Just when you thought cyberpunk couldn’t be more awesome, in comes Ruiner, a top-down shooter absolutely smothered in the aesthetic. It’s like the developer was tasked with creating a game where everything in it could be stamped on a heavy metal album cover. The protagonist wears a face-covering helmet with a flashy LED screen, villains wear their best punk-rock outfits and there are numerous disturbing amalgamations of machinery and flesh. By the time you finish the game, you’ll have covered the futuristic world and blood, having turned its cool-looking denizens to paste. It’s brutal but awesome.
Here’s what I liked:
Shiny and chrome – Ruiner takes place in a gritty future that’s probably awful to live in, but is incredibly beautiful. Design work is top-notch; while the extreme emphasis on metallic indoor environments could easily have been dull, here the setting looks slick, futuristic and incredibly threatening. The darkly colored environments are complemented by fantastic lighting work, over-saturating the screen in reds and other prominent colors that really compliment the game’s violence and sense of place. The red-heavy UI is also well designed, although, some may find it annoying, as it covers the screen with giant text and strobe effects whenever a battle starts or the current objective updates. The game is brimming with a sinister personality that jumps off the screen in every frame.
You ruined everything – Ruiner is one of the most satisfying twin-stick shooters I’ve ever played. Combat is done with both melee and ranged weapons, both of which feel very impactful even with the weak starting gear. Your main non-combat move is the dash, which can be done a few times in rapid succession to zip across a battlefield a la Tracer from Overwatch. The combat system is fleshed out with a weapon wheel full of secondary abilities, running the gambit of various shields, area of effect attacks and buffs. Combat is frantic, as you must continuously be fighting back while dodging out of danger flying in from all corners of the screen. You can take a fair amount of damage on the normal difficulty, but it’s really easy to be taken out if you’re standing still too long. The main loop of zipping around shooting enemies, getting in close for a crunchy melee before backing back out is incredibly satisfying. The controls are tight and responsive, and the addition of slow-mo at key moments makes things all the more thrilling. Enemies are no laughing matter; most have many of the same abilities as you and can use the same weaponry, leaving you almost invariably outmatched. Mini-bosses take this idea to the extreme, as many are just super-powered versions of you with an extremely overpowered exotic weapon. Most battles are challenging, but some are downright brutal until you figure out a good strategy (a mid-game boss fight against a robot with a giant laser comes to mind); it’s never an unfair game, but it’s a fairly difficult one that constantly has you on your toes.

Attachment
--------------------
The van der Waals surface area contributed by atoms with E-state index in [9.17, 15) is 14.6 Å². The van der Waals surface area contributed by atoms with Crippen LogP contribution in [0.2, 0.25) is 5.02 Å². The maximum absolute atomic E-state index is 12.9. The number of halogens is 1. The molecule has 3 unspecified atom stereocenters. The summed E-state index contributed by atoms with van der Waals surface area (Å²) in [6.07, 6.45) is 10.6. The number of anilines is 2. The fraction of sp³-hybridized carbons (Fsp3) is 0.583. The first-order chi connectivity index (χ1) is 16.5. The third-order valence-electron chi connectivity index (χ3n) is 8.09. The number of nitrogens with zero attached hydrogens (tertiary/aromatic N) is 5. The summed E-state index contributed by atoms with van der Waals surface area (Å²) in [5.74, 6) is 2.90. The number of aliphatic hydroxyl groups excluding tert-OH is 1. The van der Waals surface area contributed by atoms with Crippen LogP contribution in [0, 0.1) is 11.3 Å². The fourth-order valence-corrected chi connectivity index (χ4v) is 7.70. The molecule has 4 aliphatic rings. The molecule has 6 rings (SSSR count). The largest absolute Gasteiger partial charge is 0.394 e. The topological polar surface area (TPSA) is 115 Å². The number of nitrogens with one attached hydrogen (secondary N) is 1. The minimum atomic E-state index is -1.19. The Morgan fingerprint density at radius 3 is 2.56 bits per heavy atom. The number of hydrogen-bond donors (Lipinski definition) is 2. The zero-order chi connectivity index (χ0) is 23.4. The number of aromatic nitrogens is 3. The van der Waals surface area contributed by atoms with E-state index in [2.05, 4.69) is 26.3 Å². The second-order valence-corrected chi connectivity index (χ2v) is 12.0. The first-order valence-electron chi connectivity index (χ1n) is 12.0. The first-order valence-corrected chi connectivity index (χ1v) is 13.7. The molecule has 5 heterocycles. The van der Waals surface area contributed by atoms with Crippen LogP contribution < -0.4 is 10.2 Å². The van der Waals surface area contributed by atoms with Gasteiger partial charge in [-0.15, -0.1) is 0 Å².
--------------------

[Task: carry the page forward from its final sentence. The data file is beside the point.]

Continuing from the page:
Life hacks – A big part of the combat’s success comes from the leveling system. Like most RPGs, you earn experience (here called Karma) to earn points to spend on new skills and upgrades. Every ability you can purchase feels useful from the get-go, but they all can be leveled up with extra buffs and effects to become amazingly powerful. Skill points can be moved around at any time, so you’re never locked into a bad choice and can rework your tactics on the fly. This is incredibly useful in the early game, letting you try out everything before committing. The game’s weapon systems aren’t nearly as complicated, but still full of variety. You can pick up fallen enemies’ weaponry, all of which have a limited number of uses before they break and you’re forced back to your starting gear. There’s a few different melee weapons and a whole series of shotguns, assault rifles, lasers and more unusual heavy artillery. Anything you can pick up is infinitely more useful than your normal gear, but there’s a catch – at the end of every bout a grinder comes in and converts all the weapons lying around into Karma. This creates an interesting dilemma, asking the player whether they want a temporary power boost now or go for the more challenging route to earn permanent upgrades faster.
Here’s what I didn’t like:
A shell without a ghost – The game’s fantastic art direction has one obvious weak point, and it’s the writing. While the world around you is visually captivating, the main narrative is as rote as it gets. It’s a basic revenge plot where you’re hunting the baddies that hacked your brain and kidnapped your brother. Like all futuristic works of fiction, there’s a backstory, but I learned more about it from the marketplace’s description than the game itself. The character designs do a better job at displaying personality than the dialogue; conversations are displayed via text overlayed on great 2D artwork, and most interactions range from boring to cringe-worthy. The worst offender is “Her,” the protagonist’s main contact, who has to end every sentence with an intricate emoticon. The one bright spot is when you choose your hero’s dialogue options; instead of talking, his face screen lights up with appropriate text and pictures. It’s a clever detail, which only goes to highlight how the game succeeds more when it shows rather than tells.
On a pure gameplay level, Ruiner is almost perfect. It strikes the perfect balance between challenge and fun. The game feels incredible to play, and every ability feels satisfying and powerful, but that means nothing if you don’t have the skills to use them well. The story and world may not be fleshed out enough, but at least it’s a sight to behold. The game may be called Ruiner, but it can only improve your game library.
Score: Must Buy
Ruiner was developed by Reikon Games and published by Devolver Digital. It was released September 26, 2017, for $19.99. A copy was provided for review purposes.